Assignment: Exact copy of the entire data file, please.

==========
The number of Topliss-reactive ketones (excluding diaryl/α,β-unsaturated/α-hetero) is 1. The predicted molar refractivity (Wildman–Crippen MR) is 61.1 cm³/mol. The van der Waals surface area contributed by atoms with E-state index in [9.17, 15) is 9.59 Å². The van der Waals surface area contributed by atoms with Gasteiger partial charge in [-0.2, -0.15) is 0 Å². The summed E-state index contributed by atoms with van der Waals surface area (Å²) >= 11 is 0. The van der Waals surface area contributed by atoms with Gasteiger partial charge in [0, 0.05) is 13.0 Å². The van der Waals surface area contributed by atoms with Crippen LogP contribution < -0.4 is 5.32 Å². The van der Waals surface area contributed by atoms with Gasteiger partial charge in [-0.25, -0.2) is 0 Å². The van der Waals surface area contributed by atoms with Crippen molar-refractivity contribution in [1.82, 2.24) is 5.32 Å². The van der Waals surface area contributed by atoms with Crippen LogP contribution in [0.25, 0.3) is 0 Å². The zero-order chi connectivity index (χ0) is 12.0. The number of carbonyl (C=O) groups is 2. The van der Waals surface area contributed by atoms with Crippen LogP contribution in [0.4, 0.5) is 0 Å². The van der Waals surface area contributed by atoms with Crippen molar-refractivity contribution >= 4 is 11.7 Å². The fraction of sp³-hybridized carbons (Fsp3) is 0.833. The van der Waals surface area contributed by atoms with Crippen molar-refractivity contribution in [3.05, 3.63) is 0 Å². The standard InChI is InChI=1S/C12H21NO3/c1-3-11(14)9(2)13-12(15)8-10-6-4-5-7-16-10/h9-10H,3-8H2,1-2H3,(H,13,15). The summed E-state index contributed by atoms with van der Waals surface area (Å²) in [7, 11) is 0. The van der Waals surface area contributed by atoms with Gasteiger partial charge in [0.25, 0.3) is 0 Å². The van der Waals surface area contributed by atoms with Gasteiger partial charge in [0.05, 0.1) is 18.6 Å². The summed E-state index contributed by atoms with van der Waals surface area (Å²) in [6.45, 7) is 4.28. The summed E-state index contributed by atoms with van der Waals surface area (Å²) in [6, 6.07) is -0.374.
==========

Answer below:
The number of Topliss-reactive ketones (excluding diaryl/α,β-unsaturated/α-hetero) is 1. The predicted molar refractivity (Wildman–Crippen MR) is 61.1 cm³/mol. The van der Waals surface area contributed by atoms with E-state index in [9.17, 15) is 9.59 Å². The van der Waals surface area contributed by atoms with Gasteiger partial charge in [-0.2, -0.15) is 0 Å². The summed E-state index contributed by atoms with van der Waals surface area (Å²) >= 11 is 0. The van der Waals surface area contributed by atoms with Gasteiger partial charge in [0, 0.05) is 13.0 Å². The van der Waals surface area contributed by atoms with Crippen LogP contribution < -0.4 is 5.32 Å². The van der Waals surface area contributed by atoms with Gasteiger partial charge in [-0.25, -0.2) is 0 Å². The van der Waals surface area contributed by atoms with Crippen molar-refractivity contribution in [1.82, 2.24) is 5.32 Å². The van der Waals surface area contributed by atoms with Crippen LogP contribution in [0.25, 0.3) is 0 Å². The zero-order chi connectivity index (χ0) is 12.0. The number of carbonyl (C=O) groups is 2. The van der Waals surface area contributed by atoms with Crippen LogP contribution in [0.4, 0.5) is 0 Å². The van der Waals surface area contributed by atoms with Crippen molar-refractivity contribution >= 4 is 11.7 Å². The fraction of sp³-hybridized carbons (Fsp3) is 0.833. The van der Waals surface area contributed by atoms with Crippen molar-refractivity contribution in [3.05, 3.63) is 0 Å². The standard InChI is InChI=1S/C12H21NO3/c1-3-11(14)9(2)13-12(15)8-10-6-4-5-7-16-10/h9-10H,3-8H2,1-2H3,(H,13,15). The summed E-state index contributed by atoms with van der Waals surface area (Å²) in [7, 11) is 0. The van der Waals surface area contributed by atoms with Gasteiger partial charge in [0.25, 0.3) is 0 Å². The van der Waals surface area contributed by atoms with Gasteiger partial charge in [0.05, 0.1) is 18.6 Å². The summed E-state index contributed by atoms with van der Waals surface area (Å²) in [6.45, 7) is 4.28. The summed E-state index contributed by atoms with van der Waals surface area (Å²) in [6, 6.07) is -0.374.